Shocking number of child suicides revealed in damning report
DOZENS of Victorian kids have taken their own lives after slipping through the cracks of the child protection system despite multiple reports of family violence, drug abuse and neglect in their lives.
The Commission for Children and Young People has released a damning report on the suicide deaths of 35 children aged 12 to 17 between 2007 and this year, all of whom were on the system's radar but were not placed into child protection homes.
There were an average of seven reports made for each child - in one case, formal reports were made 25 times - but none were taken away from their families and put into state care.
Instead, out of 229 reports made to the child protection system, 69 per cent were closed with no further action.
Only 52 reports were referred to the voluntary Child FIRST support system for families - and none of those "resulted in a successful engagement with a family service".
The commission is now calling for a massive overhaul of the system, complete with a much-needed funding boost to "prevent the suffering described in this report".
"These children's lives were marred by family violence, dysfunction and often chronic neglect. For many, their parents' capacity to care for them was impeded by mental illness and/or substance abuse. Half of the children were thought to have experienced sexual abuse," the report says.
"Despite repeated and often early reports to Child Protection, many cases were successively closed and critical opportunities for much-needed intervention and support missed."
"When Child Protection referred these children's families for further support, they were lost in a referral roundabout across a fragmented service system. This meant that despite multiple reports and often severe levels of harm, nothing changed for these children."
"We initiated this inquiry because these children's experiences are otherwise invisible. Yet, as a community, we need to confront how many children we fail."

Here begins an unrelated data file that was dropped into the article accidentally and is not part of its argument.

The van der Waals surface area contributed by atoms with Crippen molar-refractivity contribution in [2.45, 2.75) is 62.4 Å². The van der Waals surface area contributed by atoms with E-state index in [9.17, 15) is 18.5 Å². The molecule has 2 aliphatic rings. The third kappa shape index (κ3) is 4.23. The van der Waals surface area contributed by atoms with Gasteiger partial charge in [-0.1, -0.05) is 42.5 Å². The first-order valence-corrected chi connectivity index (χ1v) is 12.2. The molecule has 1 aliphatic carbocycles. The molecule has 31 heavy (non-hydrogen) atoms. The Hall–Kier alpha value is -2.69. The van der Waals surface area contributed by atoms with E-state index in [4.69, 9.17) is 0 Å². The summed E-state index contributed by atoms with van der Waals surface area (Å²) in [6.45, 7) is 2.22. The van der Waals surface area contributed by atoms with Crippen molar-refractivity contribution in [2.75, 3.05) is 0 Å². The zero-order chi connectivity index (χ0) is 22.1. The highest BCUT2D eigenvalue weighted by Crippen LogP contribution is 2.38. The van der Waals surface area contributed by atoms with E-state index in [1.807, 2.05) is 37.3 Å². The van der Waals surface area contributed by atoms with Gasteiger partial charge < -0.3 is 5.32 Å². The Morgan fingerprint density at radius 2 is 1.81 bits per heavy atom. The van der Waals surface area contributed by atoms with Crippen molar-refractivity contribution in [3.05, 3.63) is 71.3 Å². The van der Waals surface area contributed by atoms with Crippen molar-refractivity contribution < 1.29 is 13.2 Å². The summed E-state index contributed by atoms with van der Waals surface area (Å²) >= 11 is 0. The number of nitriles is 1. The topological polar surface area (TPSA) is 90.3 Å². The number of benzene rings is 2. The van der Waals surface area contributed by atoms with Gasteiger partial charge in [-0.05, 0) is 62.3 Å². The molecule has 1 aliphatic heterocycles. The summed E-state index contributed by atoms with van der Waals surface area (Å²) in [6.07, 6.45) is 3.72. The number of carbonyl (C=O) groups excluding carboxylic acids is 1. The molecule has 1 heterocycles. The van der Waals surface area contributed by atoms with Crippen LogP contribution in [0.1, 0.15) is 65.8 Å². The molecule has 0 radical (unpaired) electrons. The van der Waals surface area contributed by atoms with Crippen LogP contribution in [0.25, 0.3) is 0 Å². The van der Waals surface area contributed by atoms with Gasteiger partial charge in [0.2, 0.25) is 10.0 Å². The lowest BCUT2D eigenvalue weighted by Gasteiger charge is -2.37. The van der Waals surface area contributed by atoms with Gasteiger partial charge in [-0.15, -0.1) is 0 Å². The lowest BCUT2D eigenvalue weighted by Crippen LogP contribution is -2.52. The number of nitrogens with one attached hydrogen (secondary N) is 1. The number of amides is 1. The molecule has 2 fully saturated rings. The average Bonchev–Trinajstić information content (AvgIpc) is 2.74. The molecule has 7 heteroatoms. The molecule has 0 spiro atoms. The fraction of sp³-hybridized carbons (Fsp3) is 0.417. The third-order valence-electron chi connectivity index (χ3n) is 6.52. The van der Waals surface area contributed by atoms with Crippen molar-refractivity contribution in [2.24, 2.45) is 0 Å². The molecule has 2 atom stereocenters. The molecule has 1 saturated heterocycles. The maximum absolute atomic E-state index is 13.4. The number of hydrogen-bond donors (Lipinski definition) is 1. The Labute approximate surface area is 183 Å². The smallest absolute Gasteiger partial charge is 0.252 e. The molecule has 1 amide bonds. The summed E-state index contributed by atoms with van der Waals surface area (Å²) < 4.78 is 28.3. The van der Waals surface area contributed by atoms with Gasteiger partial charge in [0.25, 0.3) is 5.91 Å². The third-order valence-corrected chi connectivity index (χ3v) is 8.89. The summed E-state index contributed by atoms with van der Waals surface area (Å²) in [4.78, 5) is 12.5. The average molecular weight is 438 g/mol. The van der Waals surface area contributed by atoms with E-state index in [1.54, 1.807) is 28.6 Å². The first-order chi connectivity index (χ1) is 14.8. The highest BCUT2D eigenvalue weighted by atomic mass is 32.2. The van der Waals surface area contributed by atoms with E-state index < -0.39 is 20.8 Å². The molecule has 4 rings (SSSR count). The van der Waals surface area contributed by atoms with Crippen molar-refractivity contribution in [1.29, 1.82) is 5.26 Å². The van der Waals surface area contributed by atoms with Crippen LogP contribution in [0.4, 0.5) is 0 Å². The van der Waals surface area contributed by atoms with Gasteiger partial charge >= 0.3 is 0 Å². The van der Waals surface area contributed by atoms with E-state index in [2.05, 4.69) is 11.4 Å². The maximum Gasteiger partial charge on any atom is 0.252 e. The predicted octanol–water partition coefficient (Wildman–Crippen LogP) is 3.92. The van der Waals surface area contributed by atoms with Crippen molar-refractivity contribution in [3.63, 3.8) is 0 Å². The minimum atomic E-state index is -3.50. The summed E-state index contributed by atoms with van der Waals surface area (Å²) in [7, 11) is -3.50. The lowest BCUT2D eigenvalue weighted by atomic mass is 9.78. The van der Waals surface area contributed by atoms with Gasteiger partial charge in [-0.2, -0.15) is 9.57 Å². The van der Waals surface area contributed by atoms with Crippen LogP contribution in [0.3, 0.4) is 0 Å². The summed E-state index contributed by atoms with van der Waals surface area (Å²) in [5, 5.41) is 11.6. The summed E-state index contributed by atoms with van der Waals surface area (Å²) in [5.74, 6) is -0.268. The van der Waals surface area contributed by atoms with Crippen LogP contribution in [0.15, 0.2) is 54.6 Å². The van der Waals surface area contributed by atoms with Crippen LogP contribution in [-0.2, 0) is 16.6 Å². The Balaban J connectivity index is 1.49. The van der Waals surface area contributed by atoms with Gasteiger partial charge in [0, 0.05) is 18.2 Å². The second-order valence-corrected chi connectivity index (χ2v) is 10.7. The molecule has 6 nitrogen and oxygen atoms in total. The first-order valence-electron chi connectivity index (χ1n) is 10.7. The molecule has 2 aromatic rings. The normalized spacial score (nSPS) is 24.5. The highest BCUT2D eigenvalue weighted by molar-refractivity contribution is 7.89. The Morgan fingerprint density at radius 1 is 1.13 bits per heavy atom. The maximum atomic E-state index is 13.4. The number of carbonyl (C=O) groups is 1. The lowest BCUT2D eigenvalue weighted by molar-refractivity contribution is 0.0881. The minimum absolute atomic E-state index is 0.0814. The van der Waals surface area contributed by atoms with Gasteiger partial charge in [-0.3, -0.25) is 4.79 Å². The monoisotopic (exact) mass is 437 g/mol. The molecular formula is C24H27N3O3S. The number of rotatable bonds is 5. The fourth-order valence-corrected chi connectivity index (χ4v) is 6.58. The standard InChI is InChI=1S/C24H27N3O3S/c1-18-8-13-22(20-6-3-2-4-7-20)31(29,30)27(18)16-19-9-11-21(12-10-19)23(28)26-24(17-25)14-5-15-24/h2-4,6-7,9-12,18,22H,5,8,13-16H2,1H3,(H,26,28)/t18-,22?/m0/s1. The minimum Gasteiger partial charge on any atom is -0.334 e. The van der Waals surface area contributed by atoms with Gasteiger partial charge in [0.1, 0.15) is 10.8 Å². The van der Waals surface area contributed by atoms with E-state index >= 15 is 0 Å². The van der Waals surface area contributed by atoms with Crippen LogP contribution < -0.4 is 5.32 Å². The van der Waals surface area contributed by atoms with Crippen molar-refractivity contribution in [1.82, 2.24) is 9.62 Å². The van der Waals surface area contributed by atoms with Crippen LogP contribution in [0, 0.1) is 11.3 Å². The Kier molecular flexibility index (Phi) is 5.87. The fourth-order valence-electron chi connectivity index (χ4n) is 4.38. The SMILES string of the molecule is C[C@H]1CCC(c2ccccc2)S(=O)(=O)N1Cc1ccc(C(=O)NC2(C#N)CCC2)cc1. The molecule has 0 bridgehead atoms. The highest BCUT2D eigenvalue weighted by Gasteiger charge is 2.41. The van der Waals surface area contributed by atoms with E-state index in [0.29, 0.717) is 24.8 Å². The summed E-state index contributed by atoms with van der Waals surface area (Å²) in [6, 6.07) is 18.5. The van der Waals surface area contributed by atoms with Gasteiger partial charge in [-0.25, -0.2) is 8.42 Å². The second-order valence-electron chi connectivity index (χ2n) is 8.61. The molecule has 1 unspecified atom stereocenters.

The government has accepted "in principle" the commission's reform recommendations.
"Every suicide is a tragedy and with the latest data sadly showing more than 500 Victorians died by suicide in 2018, we know there's more to be done in its prevention, particularly for our young people," Child Protection Minister Luke Donnellan said.
"We've established Australia's first ever Royal Commission into Victoria's Mental Health System because we know the current system isn't coping - and we'll implement every one of its recommendations."
Of the children who took their own lives, 94 per cent had experienced family violence at home, including kids who saw their mothers beaten, raped and strangled.
The commission's report, tabled in state parliament this morning, also found 89 per cent had experienced neglect, with reports of mouldy school lunches with "rancid meat", rabies, sores, loss of teeth and lice.
One child slept in a barn for two weeks and another was described as "hungry, filthy and had flea bites all over his body".
Half had been sexually abused by a family member or friend, including one girl who was abused by her father and her gymnastics coach.
Of the 35 children, 43 per cent had contact with police within six weeks of their death.
While 69 per cent had previously attempted suicide and 83 per cent had a mental illness, they received little formal support, and 59 per cent had suggested they were intending to take their own lives in the week before their death.
The commission said: "As children grow older and their trauma starts to manifest in challenging behaviour, disengagement from school, risk taking, violence or mental ill health, professionals lose empathy. The children become seen as the problem. Our reviews found these children referred to as 'difficult', 'needy', 'angry' and 'bad'."
It also found that Child FIRST had seen a 474 per cent increases in cases referred to its services in the last decade. Funding increased 176 per cent over that period.
The commission's report said that of the 35 children who died, only 12 had been subject to an application to put them into the child protection system.
On average, this application only came after seven reports about severe issues in their lives, with the average time between the first report and the application totalling more than six years.
"This report reinforces that more is needed; radical reform and investment to improve early intervention and better protect children is necessary if we are to prevent the suffering described in this report," the commission said.
"For these children, in almost every case nothing changed as a result of reports to Child Protection."